Generous Geraniums

I am enjoying a stable and long-term relationship with hardy geraniums.  They are steadfast and true.  They never panic or give in to drought or deluge.  They are not rocked by storms.  They resist the onslaught of predators.  They adapt to a myriad of situations.  They compliment and enhance the natural beauty of those around them.  They offer year-round interest with bouncy foliage in spring and glowing colour in autumn, and in-between, a steady flush of airy flowers.  They dance delightfully when visited by a bee or blown by a breeze.  There couldn’t be a more generous garden plant.

Here is a selection of my favourite hardy geraniums, and how I use them in my garden.

Geranium himalayense ‘Gravetye’

This is my favourite purple geranium.  It is one of the earliest to flower, in May.  It will continue for a couple of months, and then often flowers lightly on into the end of the season.  It is the most wonderful ultraviolet with a magenta flush at the centre, and magenta veining.  The anthers are purple-black, and it develops delightfully curly stigma.  If you look closely, it sparkles.  It is utterly stunning with low light shining through.  Look at it from any angle: it is breathtakingly beautiful.  I love this geranium with Salvia nemorosa ‘Caradonna’ and any rose.  Hardy geraniums are fabulous for hiding the ugly ankles of the roses.  This geranium does produce ‘cranesbill’ seedheads, which can be dead-headed if you want to prolong flowering, or you can let a few set seed and harvest the baby plants the following year.  It is quite low-growing, at about 30cm, so plant it at the front of a border to fully appreciate it.


Geranium ‘Anne Thomson’

And this is my favourite magenta geranium.  Like ‘Gravetye’ it is lit from within, like an old-fashioned fairy light (you know, the ones with the really warm glow).  This one has apricot-orange anthers, each held at a jaunty angle.  It is all the more dramatic for its black centre, its veining standing out like false eye-lashes.  It has perhaps the most perfect little cup shape ever seen in a geranium.  Unlike ‘Gravetye’ where the flowers are often in pairs, this more often holds a single perfect flower in a little nest of perfect green foliage.  It opens to the sun and shimmers there, before closing up again at night.  This geranium does not stop flowering from late May until December.  And it produces masses of flowers.  Unlike ‘Gravetye’ it is sterile, so can just keep on and on producing flowers without becoming exhausted by seed production.  To make more plants, divide in autumn.  They plump up marvellously in just one year.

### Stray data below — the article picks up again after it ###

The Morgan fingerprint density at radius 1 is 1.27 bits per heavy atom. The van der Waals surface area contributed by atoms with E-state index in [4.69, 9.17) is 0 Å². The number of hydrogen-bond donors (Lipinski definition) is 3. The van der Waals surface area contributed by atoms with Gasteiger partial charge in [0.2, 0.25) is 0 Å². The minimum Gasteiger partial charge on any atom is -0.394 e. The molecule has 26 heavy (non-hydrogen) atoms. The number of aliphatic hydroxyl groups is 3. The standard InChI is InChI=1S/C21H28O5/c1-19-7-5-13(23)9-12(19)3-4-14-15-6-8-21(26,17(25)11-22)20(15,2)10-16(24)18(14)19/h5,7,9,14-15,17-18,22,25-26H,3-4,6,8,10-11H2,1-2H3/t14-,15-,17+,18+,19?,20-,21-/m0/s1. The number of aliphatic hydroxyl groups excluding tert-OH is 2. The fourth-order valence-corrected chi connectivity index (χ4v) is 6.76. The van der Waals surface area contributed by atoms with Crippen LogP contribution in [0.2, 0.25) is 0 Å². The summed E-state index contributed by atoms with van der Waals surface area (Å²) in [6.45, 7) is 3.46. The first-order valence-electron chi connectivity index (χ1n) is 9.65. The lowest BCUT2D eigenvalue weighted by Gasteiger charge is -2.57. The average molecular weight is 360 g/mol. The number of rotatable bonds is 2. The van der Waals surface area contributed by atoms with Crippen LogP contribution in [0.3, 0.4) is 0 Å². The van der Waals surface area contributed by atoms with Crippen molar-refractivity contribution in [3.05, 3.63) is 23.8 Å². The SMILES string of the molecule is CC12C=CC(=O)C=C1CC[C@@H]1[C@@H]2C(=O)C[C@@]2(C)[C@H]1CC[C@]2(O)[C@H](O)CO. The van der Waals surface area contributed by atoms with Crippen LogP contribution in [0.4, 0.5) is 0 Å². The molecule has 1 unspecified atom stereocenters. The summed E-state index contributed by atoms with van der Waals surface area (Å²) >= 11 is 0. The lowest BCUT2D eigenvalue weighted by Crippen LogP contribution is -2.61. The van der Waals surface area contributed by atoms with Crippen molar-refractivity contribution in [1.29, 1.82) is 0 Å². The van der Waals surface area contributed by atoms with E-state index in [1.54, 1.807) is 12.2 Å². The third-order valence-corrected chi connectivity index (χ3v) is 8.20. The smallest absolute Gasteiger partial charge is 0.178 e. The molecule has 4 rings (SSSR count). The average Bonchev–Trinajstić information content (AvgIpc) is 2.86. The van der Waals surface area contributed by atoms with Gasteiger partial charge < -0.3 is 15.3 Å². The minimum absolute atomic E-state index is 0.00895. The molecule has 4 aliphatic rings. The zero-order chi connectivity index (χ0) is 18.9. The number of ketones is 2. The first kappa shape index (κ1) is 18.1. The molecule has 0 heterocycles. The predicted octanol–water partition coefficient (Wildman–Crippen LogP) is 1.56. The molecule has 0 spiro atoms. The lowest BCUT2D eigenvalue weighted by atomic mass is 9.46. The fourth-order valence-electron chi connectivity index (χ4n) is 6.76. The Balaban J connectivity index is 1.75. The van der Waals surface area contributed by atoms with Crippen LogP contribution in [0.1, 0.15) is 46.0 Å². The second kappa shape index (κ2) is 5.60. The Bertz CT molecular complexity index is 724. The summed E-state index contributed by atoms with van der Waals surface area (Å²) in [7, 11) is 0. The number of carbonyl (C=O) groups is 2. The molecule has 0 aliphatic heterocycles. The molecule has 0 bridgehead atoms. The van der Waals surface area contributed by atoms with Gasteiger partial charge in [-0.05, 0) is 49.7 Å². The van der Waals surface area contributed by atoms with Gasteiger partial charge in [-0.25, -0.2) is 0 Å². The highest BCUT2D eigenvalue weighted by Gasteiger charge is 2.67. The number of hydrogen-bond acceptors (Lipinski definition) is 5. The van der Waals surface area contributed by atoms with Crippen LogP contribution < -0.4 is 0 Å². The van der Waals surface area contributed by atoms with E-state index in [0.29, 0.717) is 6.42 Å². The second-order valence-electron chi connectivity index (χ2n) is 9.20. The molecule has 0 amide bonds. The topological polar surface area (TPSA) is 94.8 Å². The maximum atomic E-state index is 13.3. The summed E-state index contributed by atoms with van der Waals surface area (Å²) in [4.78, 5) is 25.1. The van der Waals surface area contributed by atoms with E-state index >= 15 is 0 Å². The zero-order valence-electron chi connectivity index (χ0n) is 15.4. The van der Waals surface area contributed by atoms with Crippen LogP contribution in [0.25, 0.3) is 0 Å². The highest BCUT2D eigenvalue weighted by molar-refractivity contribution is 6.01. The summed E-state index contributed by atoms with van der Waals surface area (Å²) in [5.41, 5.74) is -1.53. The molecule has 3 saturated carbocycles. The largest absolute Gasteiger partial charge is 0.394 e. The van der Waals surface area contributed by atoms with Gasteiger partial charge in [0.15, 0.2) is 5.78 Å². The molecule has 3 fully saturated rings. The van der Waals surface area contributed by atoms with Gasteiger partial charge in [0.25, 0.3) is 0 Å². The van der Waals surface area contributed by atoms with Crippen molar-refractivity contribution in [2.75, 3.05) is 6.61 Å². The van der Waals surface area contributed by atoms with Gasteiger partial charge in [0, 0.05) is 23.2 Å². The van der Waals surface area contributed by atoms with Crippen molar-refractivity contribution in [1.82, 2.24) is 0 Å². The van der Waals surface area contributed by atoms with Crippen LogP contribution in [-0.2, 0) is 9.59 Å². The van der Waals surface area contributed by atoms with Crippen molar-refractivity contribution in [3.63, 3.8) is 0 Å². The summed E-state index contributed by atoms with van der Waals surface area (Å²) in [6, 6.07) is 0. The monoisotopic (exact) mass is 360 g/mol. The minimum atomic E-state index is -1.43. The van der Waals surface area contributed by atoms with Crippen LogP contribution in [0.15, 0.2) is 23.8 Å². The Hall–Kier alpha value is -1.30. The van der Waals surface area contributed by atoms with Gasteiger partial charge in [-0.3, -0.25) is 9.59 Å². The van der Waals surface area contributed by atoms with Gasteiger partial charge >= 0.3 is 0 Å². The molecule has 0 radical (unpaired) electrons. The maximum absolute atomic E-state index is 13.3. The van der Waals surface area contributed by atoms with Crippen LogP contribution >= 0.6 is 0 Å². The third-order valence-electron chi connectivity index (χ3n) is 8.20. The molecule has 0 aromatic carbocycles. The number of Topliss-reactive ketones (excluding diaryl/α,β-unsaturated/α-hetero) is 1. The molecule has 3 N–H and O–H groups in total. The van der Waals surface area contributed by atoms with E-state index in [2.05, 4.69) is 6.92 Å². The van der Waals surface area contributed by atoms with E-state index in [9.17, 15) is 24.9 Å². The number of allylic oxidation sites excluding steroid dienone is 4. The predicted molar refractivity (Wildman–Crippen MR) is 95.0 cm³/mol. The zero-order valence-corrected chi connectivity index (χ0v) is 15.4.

Photos never quite do this geranium justice.  I can never capture the orange of the anthers or the perfect cup shape or the shimmery magenta all at once.  I will keep trying!

Geranium 'Anne Thomson' (3)

Geranium ‘Anne Thomson’

Geranium 'Anne Thomson' shimmering in sunlight

Geranium ‘Anne Thomson’ shimmering in the sun

Geranium ‘Orion’

‘Orion’ is my favourite blue-purple.  It has large cupped flowers with the finest pencilled purple veins, radiating from a small white corona.  It is tall, reaching a metre if grown around roses.  It is a gregarious geranium: its flowers will thread through its neighbours, ending up quite far from the plant, in every direction.  It will grow in virtually any situation, but produces masses of flowers in a sunny spot.  I combine it in my Bright Border with the bright coral ‘Benjamin Britten’ and in my Rose Garden with the peachy ‘Roald Dahl’.  It complements both beautifully.  ‘Orion’ is sterile, so does not produce seed-heads.  This means it just keeps flowering on and on and on and on and on.


Geranium ‘Orion’

Geranium ‘Brookside’